They can announce the categories and eligibility criteria for different awards well in advance, receive advance applications and disclose the applications received it to public or atleast to the community of Privacy and Security professionals. Also the awards should be based on consistent performance over a period and not solely on the presentation made in an application.

In order to assess the performance and to enable monitoring of such activity, DSCI may create an “Opinion Drop Box” to which public/Privacy and Security professionals can drop their views from time to time, whenever  positive or negative events are noticed which can be taken into account by the jury.

This Opinion drop box can be activated along with the disclosure of the application information to bring about greater transparency to the system, at least for a period of one month before the finalists are presented to the Jury . This would prevent false claims being made by the applicants misleading the jury.

This would enhance the value of the awards , bring better acceptance and should make DSCI itself more respectable in the community. It will also help the Jury avoid mistakes which hurt their own personal reputation.

I am not expecting that these suggestions would be heeded by DSCI, but the suggestion of creating a monitoring mechanism over a period before an award is given is an idea which even other organizations can follow and hence using this award process as an example, I am putting it out. Hope it would be useful for other organizations.


AIRTEL is no doubt the leading mobile service provider in India. However when Airtel swept several awards in the recent DSCI Excellence Awards 2017, several eyebrows were raised. It was clear that the process used by DSCI to confer the awards appeared flawed to say the least.

One of the recipients of the award was “Airtel Payment Bank” which got a “Special Jury Recognition Award” for “Best Practices in Payments Bank”.

The awards were announced in the summit held  between 13th and 15th of December.

On 16th December, as if on cue, UIDAI suspended Airtel Payments Bank’s eKYC license because it had misused the process to open Payment Bank accounts for customers who wanted to link their mobile accounts to Aadhaar without obtaining proper “Informed consent” from the customers. The opening of such accounts had a financial benefit for the Bank since it automatically transferred the Gas subsidies to these accounts. According to the report, more than 23 lakh customers had such accounts opened and over Rs 47 crores were credited to these accounts without the knowledge and consent of the customers.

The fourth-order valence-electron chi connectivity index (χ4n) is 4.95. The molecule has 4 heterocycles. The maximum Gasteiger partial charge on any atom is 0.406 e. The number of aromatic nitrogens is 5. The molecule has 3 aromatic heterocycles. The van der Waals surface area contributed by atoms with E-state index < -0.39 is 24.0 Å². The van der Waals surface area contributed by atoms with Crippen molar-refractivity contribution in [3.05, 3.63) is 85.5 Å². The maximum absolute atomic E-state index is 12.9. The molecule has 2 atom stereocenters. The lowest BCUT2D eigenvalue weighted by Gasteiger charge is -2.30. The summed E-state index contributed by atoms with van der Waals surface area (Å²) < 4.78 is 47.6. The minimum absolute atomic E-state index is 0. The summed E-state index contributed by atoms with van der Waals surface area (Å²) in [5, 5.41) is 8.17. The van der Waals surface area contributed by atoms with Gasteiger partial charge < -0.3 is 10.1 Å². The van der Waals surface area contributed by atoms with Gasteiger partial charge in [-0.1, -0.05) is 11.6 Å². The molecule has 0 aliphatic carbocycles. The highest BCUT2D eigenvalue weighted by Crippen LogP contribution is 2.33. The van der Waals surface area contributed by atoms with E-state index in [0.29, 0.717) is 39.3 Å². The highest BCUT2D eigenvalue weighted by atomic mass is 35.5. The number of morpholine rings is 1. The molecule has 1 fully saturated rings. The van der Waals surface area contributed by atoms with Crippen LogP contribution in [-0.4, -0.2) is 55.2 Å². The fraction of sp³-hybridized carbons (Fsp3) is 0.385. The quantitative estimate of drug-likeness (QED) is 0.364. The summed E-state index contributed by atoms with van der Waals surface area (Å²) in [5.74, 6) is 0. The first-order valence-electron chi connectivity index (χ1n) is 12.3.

If there was a Data Protection Act in India, Airtel would have been fined hundreds of crores in penalty for violating the privacy of 23 lakh customers. But DSCI, considered this organization fit for an “Excellence Award”!!!

Now it is reported that CEO of the Airtel Payment Bank has resigned But what this Bank did was a refection of the lack of Privacy and Security Culture in the Airtel family and just because they can produce some nice Privacy policy statements designed by expert professionals, they should not get awards from a discerning institution which DSCI should aim to be.

Apart from this, Airtel also got “DSCI Excellence Award for Best Security Practices in Organization” where Airtel was classified as a “Critical Information Infrastructure”. DSCI Excellence award for Privacy in User industry also went to Bharti Airtel.

It was not surprising to note that the Jury panel had representatives from Airtel who could have directly or indirectly influenced the selection of the winners of the award.

Apart from the Global CIO of Airtel being in the panel, even the Jury Chair Mr Paramod Bhasin the chairman of Clix Capital has a partnership with Airtel to launch a digital payment platform.

DSCI may say that these persons have recused themselves from the selection of winners in the categroy in which Airtel was a winner.  This is not a convincing excuse since Airtel was winner in 2 of the four categories and also got a special jury award which means that the Chairperson should not have participated in selections of 3 of the 5 categories. HDFC Director was also in the panel and it also won an award. CIO f Mahindra and Mahindra wa in the panel and Tech Mahindra won an award. There was only one jury member who did not have any conflict and that was Mr Nandakumar Sarvade of RBI.

The Jury panel constitution itself was inappropriate, though this is not a comment on the achievements and skills of each of the jury members. Conflict of interest is another matter and the Jury panel did not exhibit that it had no conflict.

As public know, Airtel is known for its sharp business practices and has been often accused of committing billing frauds. It was also accused of introducing tracking codes when its users browse through mobile (Refer Article Airtel Does a Maggi). This incident should have resulted in the prosecution of Airtel under Section 66 of ITA 2000/8 but the law enforcement agencies failed to take note and TRAI looked the otherway.

It was therefore unthinkable that Airtel would get “Excellence” awards from DSCI on Privacy and Security. If they have, then it reflects more on the ability of the award giving organisation on framing its policies and selection of Jury.

We also observe that Axis bank which is another notorious Bank known for insider frauds and lack of security was a finalist in one of the categories where as they should have been rejected at the eligibility level itself.